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Viewing a non-bootable FAT32 drive over a network??

Discussion in 'Networking' started by carlos123, Feb 6, 2003.

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  1. carlos123

    carlos123 Thread Starter

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    Hi there,

    I have two computer on a home network. They are both connected through a hub which in turn is connected to a DHCP server and firewall box which in turn is connected to a ADSL modem out to the Internet.

    I can surf the Internet just fine between the two computers. Computer A has Windows 95. Computer B boots up with Linux but has a Windows 95 formatted FAT32 partition on it. Previously I had the hard drive with the FAT32 partition together with the Windows 95 drive in the same computer. And was just using it for backup purposes.

    Without going into a whole lot of detail I now have it in the same computer with still another drive which has my Linux on it.

    So I have computer A with a drive given entirely to Windows 95. And computer B with a FAT32 partitioned and non-bootable drive and a second drive with just Linux on it.

    How can I access the contents of the non-bootable drive from my Windows 95 computer over my Ethernet network??

    Is it a matter of getting a null modem cable and just replacing the Ethernet link whenever I want to access it? Is there some way to hook things up such that I can surf the Internet through my Ethernet network AND access the non-bootable drive at the same time? From my Windows 95 computer?

    Any insight or suggestions would be very appreciated.

    Thanks.

    Carlos
     
  2. Rockn

    Rockn

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    You probably need to use something like Samba on your Linux box to share the files. I am not sure if it is part of your installed distribution, but I am sure you can download it.
     
  3. gkimble

    gkimble Account Disabled

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    Convert the drive to ntfs this way: c:/>convert c:ntfs and also share it.
     
  4. Rockn

    Rockn

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    This is a Win95 and Linux environment and you cannot use the converntfs util since it's not a Windows platform.
     
  5. gkimble

    gkimble Account Disabled

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  6. JohnWill

    JohnWill Retired Moderator

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    The format of the partition has NO bearing on file sharing across a network! This has nothing to do with the issue.
     
  7. JohnWill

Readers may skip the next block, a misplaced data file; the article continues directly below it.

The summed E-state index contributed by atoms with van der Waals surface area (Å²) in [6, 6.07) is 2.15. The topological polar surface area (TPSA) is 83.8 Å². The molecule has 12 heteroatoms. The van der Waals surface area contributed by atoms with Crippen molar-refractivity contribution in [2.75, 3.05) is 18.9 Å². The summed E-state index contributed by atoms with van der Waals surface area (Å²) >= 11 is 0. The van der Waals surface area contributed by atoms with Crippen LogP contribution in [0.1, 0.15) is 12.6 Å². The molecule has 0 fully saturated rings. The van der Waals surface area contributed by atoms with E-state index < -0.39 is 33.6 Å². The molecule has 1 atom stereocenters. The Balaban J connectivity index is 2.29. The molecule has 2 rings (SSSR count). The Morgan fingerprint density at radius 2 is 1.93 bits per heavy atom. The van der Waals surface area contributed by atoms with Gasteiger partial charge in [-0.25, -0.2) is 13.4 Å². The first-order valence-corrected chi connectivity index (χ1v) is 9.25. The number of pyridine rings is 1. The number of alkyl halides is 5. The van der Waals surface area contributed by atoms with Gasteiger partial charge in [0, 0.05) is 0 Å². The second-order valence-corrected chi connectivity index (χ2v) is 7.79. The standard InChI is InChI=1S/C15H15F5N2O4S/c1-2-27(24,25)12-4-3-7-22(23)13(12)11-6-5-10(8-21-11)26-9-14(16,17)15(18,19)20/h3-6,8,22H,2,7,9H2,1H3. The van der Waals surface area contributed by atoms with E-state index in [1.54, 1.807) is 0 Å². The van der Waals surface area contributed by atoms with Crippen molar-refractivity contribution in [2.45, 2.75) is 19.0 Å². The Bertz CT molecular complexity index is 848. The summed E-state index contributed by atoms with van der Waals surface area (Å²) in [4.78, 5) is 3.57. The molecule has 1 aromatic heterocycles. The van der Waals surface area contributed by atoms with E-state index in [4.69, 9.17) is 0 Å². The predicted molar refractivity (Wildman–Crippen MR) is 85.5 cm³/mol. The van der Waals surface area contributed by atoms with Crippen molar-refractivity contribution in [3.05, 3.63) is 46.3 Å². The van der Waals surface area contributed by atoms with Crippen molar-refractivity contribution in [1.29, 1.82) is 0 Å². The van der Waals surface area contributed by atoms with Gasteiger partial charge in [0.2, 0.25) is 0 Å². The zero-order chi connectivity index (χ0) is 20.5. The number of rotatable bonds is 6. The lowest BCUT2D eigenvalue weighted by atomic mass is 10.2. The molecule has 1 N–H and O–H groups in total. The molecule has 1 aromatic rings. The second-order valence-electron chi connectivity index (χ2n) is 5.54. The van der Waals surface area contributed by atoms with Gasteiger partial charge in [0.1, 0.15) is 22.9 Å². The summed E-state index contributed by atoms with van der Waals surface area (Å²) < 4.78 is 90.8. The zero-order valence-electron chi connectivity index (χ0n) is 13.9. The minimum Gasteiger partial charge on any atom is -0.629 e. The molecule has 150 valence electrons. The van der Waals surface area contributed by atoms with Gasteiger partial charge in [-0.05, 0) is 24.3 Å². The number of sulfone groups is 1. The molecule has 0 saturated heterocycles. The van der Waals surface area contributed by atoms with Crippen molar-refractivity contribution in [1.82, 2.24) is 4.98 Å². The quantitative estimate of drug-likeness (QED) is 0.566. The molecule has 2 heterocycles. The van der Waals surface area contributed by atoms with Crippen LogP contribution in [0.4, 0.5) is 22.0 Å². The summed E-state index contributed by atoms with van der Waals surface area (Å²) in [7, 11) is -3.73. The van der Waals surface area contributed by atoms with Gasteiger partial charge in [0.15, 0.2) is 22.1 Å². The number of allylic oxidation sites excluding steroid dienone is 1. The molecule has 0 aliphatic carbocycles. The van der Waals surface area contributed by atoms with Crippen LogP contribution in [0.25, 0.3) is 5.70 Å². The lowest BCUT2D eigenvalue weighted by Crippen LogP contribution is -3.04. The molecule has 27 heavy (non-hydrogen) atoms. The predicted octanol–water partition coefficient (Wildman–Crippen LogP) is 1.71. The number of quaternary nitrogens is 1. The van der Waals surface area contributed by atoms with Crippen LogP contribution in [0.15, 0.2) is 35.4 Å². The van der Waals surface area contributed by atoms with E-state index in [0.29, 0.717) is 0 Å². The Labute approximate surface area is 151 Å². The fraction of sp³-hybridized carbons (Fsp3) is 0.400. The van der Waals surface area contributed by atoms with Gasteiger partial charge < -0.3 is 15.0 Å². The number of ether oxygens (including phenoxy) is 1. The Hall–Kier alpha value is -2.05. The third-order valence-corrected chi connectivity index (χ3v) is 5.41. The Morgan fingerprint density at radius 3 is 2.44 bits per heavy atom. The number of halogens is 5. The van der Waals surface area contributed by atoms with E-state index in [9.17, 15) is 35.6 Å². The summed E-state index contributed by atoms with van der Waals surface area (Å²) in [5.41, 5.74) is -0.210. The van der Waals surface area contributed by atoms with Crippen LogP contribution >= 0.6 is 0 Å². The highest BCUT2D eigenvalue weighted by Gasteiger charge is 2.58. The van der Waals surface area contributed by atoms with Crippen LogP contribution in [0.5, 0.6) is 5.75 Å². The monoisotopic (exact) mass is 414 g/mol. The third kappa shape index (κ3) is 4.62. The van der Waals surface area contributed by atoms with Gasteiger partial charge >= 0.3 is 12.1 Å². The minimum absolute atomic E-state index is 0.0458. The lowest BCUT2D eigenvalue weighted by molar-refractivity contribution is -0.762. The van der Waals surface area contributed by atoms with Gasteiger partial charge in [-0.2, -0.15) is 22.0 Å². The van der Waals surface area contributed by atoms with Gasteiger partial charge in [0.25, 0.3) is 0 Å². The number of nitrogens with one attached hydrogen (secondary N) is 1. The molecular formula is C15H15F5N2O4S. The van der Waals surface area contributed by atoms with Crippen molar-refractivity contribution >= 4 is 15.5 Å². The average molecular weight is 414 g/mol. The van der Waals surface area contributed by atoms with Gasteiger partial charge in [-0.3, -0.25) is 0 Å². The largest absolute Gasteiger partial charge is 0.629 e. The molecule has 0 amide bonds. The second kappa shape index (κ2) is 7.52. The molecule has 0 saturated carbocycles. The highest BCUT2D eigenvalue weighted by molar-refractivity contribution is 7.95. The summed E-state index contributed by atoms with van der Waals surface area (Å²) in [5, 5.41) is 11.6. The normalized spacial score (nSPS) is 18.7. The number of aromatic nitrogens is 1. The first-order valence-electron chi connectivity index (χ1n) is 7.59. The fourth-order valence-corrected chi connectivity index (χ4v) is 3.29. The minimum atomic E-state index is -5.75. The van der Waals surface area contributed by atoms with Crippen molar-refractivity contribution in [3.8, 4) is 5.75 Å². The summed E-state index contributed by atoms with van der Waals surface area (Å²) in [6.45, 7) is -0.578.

JohnWill Retired Moderator

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    And you didn't even mention that it makes no difference anyway. :D:D
     
  8. gkimble

    gkimble Account Disabled

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  9. carlos123

    carlos123 Thread Starter

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    Thanks very much for the input. I appreciate it.

    I have been looking at Samba. It looks like a bear to try to figure out - the documentation is filled with Greek and way too technical for a beginner to Linux like me to grasp quickly, though I will for sure keep tackling it's use.

    It is indeed installed on my system. Just not set up yet.

    The problem is that I will want to use the non-bootable drive as a regular Windows drive in terms of accesssing it, writing to it, deleting files from it, executing programs out of it (that don't require a Windows registry installation but do need to be run under Windows), and so forth.

    I get the impression that while Samba is a great little product that it will not emulate a Windows drive so well that I can do everything on a Samba served drive as though it was a real Windows drive. I could be wrong of course and would appreciate a correction on thiis if indeed I am.

    Isn't it possible to use a null modem cable and hook up through a NIC on each computer such that the non-bootable drive with FAT partition will be just as readily accesible as if it was on my Windows 95 computer itself?

    Thanks again.

    Carlos

    PS. Rather than hassling with setting up Samba at this time perhaps I will just take my hard disk and put it back into my Windows computer for a while. Though I will then have the corresponding problem of trying to access my Linux data (that I have stored on that same hard disk - which is my data disk) from my Linux computer.
     
  10. JohnWill

    JohnWill Retired Moderator

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    FWIW, you can't "link" the drive directly with a NIC, you need an O/S to access the drive and handle the network requests. Samba is capable of sharing the drive so you can use it just like any other network drive, and that's the route I'd be taking if I had this configuration.
     
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